Wireless Data Acquisition in Cycling
  • Wireless Data Acquisition in Cycling
  • Wireless Data Acquisition in Cycling
  • Wireless Data Acquisition in Cycling
  • Wireless Data Acquisition in Cycling
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Wireless Data Acquisition in Cycling

At cycling events on a professional or hobby level, as well as in training, data on time and performance contribute to training and competition control.

The data acquisition fulfills the requirements for exact comparability of performances, supports training control, and enhances the spectator experience during live broadcast competitions by providing additional information.

The world's largest cycling event, the Tour de France, attracts up to 60 million viewers – both online and on TV. 1,200 professional cyclists and over 600,000 licensed racing cyclists are organized by the UCI, the world cycling federation. Races in which everyone can participate are attended by up to 40,000 participants. Every year, around 130 million bicycles are sold worldwide – almost twice the number of cars sold (approx. 67 million).

Process Requirements

Requirements for technological solutions for data acquisition pursue parallel objectives. In modern cycling, the exact recording of times during competitions, accurate to a thousandth of a second, is not possible by manual timekeeping. In races that are open to everyone in mass sports, manual timekeeping is impossible due to the large number of participants – up to 25,000 at events such as the Cyclassics in Hamburg. Automatic time recording solutions are required in both areas.

A second area is the recording of individual performance, stress, and travel data. This data is intended to intensify the spectator experience in professional races broadcast live on television. In professional and mass sports, performance data is required for training control and evaluation, as well as for comparability.


  • Exact timing with resolutions in the range of seconds to thousandths of a second depending on the application
  • Acquisition, storage, and transmission of performance, stress, and travel data


Data acquisition solutions in cycling have different objectives and differ in the accuracy of the resolution.

  • Timekeeping: For mass sports events, organizers rely on UHF RFID-based applications. Together with the entry documents, each participant receives a disposable transponder in the form of a UHF RFID label which is attached to a specific place on the bike in accordance with the regulations – for example, on the seat post. In the course of a mass or block start, each participant rolls over a mat in the starting area with integrated UHF RFID antennas. The ID of the label on the bike is recorded and timekeeping starts. In professional sports, thousandths of seconds not only decide on victory or defeat, but also on victory and points in championship races. Timekeeping in professional sports is carried out by means of a high-speed camera of the finish line crossing.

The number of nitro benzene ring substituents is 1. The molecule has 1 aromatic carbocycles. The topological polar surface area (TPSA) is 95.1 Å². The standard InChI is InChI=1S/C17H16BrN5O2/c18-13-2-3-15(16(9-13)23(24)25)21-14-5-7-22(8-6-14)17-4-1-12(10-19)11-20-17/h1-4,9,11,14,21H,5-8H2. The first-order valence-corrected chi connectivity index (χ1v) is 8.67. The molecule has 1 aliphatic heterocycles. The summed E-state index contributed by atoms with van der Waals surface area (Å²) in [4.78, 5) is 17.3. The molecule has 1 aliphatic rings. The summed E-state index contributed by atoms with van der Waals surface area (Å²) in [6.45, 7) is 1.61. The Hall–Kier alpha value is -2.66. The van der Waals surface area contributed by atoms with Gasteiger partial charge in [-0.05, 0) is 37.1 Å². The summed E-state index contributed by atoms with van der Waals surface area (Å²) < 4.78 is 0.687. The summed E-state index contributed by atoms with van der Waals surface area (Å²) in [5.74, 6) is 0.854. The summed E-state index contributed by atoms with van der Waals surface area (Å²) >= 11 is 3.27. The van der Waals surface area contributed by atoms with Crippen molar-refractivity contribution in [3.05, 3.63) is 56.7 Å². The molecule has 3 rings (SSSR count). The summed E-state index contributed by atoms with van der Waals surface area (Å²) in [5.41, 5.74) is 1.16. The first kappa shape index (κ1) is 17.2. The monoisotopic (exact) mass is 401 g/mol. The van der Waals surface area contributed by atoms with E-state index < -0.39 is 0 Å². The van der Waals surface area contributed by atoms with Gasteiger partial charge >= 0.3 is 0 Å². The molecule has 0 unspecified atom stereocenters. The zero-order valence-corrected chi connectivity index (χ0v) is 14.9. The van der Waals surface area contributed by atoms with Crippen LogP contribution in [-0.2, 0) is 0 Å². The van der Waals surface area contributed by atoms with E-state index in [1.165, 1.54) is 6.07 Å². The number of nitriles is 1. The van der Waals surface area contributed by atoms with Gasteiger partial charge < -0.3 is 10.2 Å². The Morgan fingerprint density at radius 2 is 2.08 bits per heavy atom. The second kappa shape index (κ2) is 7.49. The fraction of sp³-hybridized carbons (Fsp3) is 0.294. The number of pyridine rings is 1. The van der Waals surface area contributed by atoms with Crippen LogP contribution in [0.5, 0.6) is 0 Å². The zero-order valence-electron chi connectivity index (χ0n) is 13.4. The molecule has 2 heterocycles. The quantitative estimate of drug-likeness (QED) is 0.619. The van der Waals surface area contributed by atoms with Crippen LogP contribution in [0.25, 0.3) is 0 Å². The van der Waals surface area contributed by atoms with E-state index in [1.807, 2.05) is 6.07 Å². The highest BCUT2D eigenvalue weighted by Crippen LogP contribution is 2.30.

• Performance data: The acquisition of performance data – cadence, watt measurement, heart rate – is accomplished by sensors integrated into the bicycle in the bottom bracket area, inertial sensors to measure acceleration and deceleration, and a sensor belt on the body of the bicycle. In professional competitions, individual bikes are equipped with GSM-based transmission technology. All performance data is transmitted in almost real time from the race track to broadcasting stations and visually integrated into live images. In mass sports, recorded performance data supports training control and comparability on online community platforms.

Hardware & Software

  • UHF RFID transponders, antennas, and readers for timekeeping in mass sports
  • High-speed cameras for timekeeping in professional sports
  • GPS tracker for live tracking
  • Sensor technology on the bicycle to record cadence, watt measurement, speed, acceleration and deceleration
  • Sensors on the cyclist's body to record heart rate and body temperature
  • GSM tracker for live transmission of driving and driver data during the race
  • Online portals for storage and visualization of training and performance data
  • Machine learning applications for the analysis of data for professionals


  • Exact and comparable race time recording
  • Data basis for analyses and comparison of services and health data
  • Targeted and optimized training control
  • Exchange of data on routes and services in online communities
  • Enhancement of the spectator experience during live broadcasts through real-time travel and rider data

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